Kevin L. Hoover
Mad River Union
ARCATA – With the Humboldt Bay and the Pacific Ocean lapping thirstily at its southern edges, Arcata’s low-lying lands are facing eventual inundation. It likely won’t happen overnight, and property in the area may still see use, and even fresh construction, for decades to come.
But preparing for the inevitable, with all its uncertainties, is a mission Arcata can’t avoid, and it’s using projections and planning horizons that stretch far into the future – even to the year 2100.
The Arcata City Council and Planning Commission met April 30 to confer and coordinate the city’s sea level rise plans and policies. Arcata Community Development Director David Loya projected an aerial photo of a 1960s-era flood along the bay which showed submerged roads and buildings, noting that someday, when the sea has risen as it is projected to do, such views will reflect daily tidal activity.
Accommodating the incoming waters will require all kinds of policy modifications to the Land Use Code, general Plan and Local Coastal Plan. But complicating planning is the uncertainty about the rate the water will rise.
The city is using a number of models looking out to 2100, though science is providing new projects almost daily.
The strategy boils down to three steps – protect, accommodate, retreat. That is, protect with levees those area where water can be held back, particularly critical facilities such as the Wastewater Treatment Plant. That will require significant investment. Accommodate with limited adaptation for features that can’t be defended or relocated. And finally, where defenses aren’t feasible or affordable, retreat to higher ground inland.
One estimate holds that a $15 million system of 18-foot eco-levees and sea walls will preserve much of south Arcata. That would protect public and private assets conservatively valued at $141 million. “The question mark is, for how long?” Loya said.
An integrated strategy is needed, and that will include regulations on development. Property owners may still invest in coastally located facilities, but they’ll have to factor in added expense for protection while looking realistically at how long those areas will be habitable and usable.
Developers in those areas may have to sign conditions of approval for their projects which acknowledge the inevitability of eventual abandonment.
Those who live, work or own property in initial inundation areas such as south Arcata, Sunny Brae, the Arcata Bottom and the low-lying Bloomfield neighborhood (elevation 13 feet) will be hit first, but all of Arcata will be impacted since the town’s sewage treatment is located along the bay.
“It doesn’t matter where you are in the city. If you flush your toilet, and I suspect many of you do, it’s coming down here,” Loya said, pointing to the sewage plant. “And so it’s everyone’s problem. It’s not whether, but where we’re going to protect. Let’s come up with an integrated strategy.”
Preparing for sea level rise pushes the planning horizon to the year 2100, straining planners and projections far beyond what is normally considered. Among the unknowns that will affect the rate of water rise is how well greenhouse gas emissions are controlled – a huge unknown.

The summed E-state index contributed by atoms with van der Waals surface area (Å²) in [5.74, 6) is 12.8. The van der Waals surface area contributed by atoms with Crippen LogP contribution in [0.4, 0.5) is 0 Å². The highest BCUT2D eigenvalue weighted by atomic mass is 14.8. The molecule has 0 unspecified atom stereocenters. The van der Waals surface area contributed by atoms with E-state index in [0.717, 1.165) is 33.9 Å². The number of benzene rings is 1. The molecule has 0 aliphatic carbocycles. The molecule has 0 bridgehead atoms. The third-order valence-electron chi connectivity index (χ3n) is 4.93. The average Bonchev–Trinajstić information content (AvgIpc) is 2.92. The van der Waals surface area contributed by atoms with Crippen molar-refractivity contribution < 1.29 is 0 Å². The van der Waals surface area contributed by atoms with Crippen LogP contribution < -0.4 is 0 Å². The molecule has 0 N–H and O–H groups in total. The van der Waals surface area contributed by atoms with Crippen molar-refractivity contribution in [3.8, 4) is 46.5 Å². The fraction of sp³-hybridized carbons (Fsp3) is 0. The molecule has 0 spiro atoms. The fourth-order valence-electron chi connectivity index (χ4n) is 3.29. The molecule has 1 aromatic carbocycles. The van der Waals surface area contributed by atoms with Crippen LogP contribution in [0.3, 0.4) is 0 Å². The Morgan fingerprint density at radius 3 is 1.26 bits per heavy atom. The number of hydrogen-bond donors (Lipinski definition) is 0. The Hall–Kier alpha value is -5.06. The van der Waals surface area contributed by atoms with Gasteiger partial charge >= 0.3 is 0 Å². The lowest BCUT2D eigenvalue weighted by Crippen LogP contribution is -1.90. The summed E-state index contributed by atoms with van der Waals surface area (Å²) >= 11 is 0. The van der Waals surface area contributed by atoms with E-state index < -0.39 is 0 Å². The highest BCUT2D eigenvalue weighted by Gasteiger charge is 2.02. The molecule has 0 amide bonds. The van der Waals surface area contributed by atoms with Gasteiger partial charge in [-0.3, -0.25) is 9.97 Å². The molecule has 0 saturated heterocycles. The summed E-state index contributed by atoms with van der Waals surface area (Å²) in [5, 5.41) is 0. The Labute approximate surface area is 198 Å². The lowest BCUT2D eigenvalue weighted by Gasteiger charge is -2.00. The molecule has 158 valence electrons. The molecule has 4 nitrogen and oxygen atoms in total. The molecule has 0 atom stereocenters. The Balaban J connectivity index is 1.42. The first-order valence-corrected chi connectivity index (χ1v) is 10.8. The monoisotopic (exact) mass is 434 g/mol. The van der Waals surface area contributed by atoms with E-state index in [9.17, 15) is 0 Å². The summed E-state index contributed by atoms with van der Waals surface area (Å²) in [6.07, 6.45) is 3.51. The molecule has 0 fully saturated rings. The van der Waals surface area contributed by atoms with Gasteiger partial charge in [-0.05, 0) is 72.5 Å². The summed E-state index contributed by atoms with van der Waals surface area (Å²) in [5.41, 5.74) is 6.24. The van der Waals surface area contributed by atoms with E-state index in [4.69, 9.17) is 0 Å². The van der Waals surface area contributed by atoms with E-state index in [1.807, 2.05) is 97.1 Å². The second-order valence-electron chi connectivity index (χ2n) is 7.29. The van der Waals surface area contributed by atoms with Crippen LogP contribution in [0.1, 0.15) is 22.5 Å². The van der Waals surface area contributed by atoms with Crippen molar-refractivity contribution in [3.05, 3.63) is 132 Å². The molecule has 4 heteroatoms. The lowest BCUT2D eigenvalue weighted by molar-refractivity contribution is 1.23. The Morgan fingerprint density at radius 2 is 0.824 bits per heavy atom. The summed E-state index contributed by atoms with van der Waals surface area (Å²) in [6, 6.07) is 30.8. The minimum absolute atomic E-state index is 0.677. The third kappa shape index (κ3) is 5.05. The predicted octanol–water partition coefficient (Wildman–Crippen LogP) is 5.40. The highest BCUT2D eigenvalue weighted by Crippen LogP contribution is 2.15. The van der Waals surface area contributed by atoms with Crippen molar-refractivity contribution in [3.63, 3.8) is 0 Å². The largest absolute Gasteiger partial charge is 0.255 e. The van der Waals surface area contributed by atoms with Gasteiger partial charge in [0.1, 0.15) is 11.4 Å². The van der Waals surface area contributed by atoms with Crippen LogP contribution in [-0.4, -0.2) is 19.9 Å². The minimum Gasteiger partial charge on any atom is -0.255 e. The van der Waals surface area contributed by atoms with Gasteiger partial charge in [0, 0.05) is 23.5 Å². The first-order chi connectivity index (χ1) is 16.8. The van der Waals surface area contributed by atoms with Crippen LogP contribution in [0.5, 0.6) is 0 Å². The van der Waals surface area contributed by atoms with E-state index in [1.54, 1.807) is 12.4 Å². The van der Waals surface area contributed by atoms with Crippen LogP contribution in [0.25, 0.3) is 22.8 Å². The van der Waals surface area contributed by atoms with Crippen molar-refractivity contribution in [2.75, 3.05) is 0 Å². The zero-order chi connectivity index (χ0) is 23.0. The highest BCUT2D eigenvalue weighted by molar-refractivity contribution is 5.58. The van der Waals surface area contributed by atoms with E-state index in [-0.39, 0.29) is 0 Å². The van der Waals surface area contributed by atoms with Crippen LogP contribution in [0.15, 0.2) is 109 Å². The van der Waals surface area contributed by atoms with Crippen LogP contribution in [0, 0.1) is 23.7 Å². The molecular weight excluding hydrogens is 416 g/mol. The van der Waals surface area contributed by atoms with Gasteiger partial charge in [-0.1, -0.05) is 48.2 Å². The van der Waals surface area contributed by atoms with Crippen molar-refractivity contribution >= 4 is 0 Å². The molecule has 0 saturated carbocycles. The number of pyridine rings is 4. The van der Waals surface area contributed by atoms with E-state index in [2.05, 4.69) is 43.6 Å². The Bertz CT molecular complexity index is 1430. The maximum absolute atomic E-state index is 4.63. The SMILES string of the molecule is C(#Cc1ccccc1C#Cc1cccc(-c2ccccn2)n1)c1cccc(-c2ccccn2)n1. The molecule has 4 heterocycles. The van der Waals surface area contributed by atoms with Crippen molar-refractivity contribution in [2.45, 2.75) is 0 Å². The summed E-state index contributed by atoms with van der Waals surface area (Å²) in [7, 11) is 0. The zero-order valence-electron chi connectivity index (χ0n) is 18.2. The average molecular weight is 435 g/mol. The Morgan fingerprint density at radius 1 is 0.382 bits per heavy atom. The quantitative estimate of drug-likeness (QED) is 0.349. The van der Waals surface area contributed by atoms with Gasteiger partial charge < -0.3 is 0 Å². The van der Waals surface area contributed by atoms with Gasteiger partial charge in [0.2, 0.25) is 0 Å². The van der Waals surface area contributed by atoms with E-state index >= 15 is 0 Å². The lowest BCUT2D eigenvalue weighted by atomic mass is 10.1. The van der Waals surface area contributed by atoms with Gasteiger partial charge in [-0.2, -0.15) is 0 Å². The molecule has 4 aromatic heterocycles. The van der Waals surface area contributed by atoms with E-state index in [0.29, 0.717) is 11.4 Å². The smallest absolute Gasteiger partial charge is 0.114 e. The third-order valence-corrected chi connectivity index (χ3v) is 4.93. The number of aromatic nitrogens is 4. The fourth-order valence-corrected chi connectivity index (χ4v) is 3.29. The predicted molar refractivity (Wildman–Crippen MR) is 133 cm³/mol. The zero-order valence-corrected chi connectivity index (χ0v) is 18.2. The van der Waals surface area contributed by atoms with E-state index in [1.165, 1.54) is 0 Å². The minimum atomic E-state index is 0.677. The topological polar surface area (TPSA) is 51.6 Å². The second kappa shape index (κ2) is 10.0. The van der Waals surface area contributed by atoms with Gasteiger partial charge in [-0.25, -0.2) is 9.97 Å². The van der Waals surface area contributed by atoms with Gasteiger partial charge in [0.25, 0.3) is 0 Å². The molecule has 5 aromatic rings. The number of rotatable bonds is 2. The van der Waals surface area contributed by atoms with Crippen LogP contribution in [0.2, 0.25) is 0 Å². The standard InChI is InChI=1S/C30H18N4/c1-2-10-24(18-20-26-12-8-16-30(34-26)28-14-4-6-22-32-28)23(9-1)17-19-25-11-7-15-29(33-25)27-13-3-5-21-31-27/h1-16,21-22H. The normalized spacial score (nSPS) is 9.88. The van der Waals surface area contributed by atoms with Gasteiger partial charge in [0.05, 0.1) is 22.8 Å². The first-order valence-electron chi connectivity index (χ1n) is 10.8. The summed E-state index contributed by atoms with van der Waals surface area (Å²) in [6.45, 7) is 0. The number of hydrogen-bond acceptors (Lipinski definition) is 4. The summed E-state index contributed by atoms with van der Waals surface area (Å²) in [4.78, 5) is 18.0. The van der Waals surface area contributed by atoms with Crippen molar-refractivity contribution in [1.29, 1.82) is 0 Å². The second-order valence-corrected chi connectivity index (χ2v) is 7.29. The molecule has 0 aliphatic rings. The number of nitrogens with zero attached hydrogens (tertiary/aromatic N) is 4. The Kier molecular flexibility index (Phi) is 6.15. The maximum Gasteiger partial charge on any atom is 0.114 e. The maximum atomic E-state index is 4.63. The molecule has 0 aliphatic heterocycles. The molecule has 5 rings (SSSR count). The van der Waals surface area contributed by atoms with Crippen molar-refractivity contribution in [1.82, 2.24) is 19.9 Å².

As with variables, models abound. If, worst case, the ice caps melt and Greenland’s ice sheet slides into the ocean, all of Arcata will be underwater. If by 2040, the sea has risen by half a meter, Loya said, all bets are off. “We’re in crisis mode,” he said. “We’re going to be in emergency management mode, not planning mode.”
More likely, and given 95 percent probability, is a gradual but significant rise of .8 meters by 2040. The higher nominal water levels will make King Tides and 500-year storms and make inevitable flooding along South G Street several times per year.
Quite a bit of the shoreline is imperiled, but with permanent flooding along parts of the Arcata Bottom, new shoreline habitat would also be created and can be planned for. “We want to start thinking about targeting areas for habitat restoration,” Loya said.
Coordination with the Coastal Commission has been problematic even during normal planning scenarios, but Loya said efforts at communication has been stepped up. “We’ve been handing documents back and forth for two years now,” he said. “We’re making progress.”
Loya said that the measures and mitigations required to combat the effects of sea level rise are far beyond Arcata’s means, and will require Arcata to compete for financial aid from state and federal sources.
Planning Commissioner Melanie McCavour said that Arcata’s efforts could stand out statewide – and make Arcata more competitive for funding – in a couple of ways. One is by pursuing wetlands restoration in the newly created coastal areas.
She also pointed out that low-income residents are likely to be hit hardest, at least initially, by sea level rise. This because they inhabit areas of Arcata in most immediate peril, such as South G Street and Marsh District. “Most of the coastal communities are very affluent. We have a lot of people of color and of lower income living in our coastal area,” she said.
Loya agreed, noting that those fleeing climate change elsewhere could settle in Arcata, causing gentrification and marginalization of the poor, which inclusion of a strong social justice policy could address.
Other underconsidered consequences of sea level rise include the release of toxic material presently buried underground in areas set for inundation.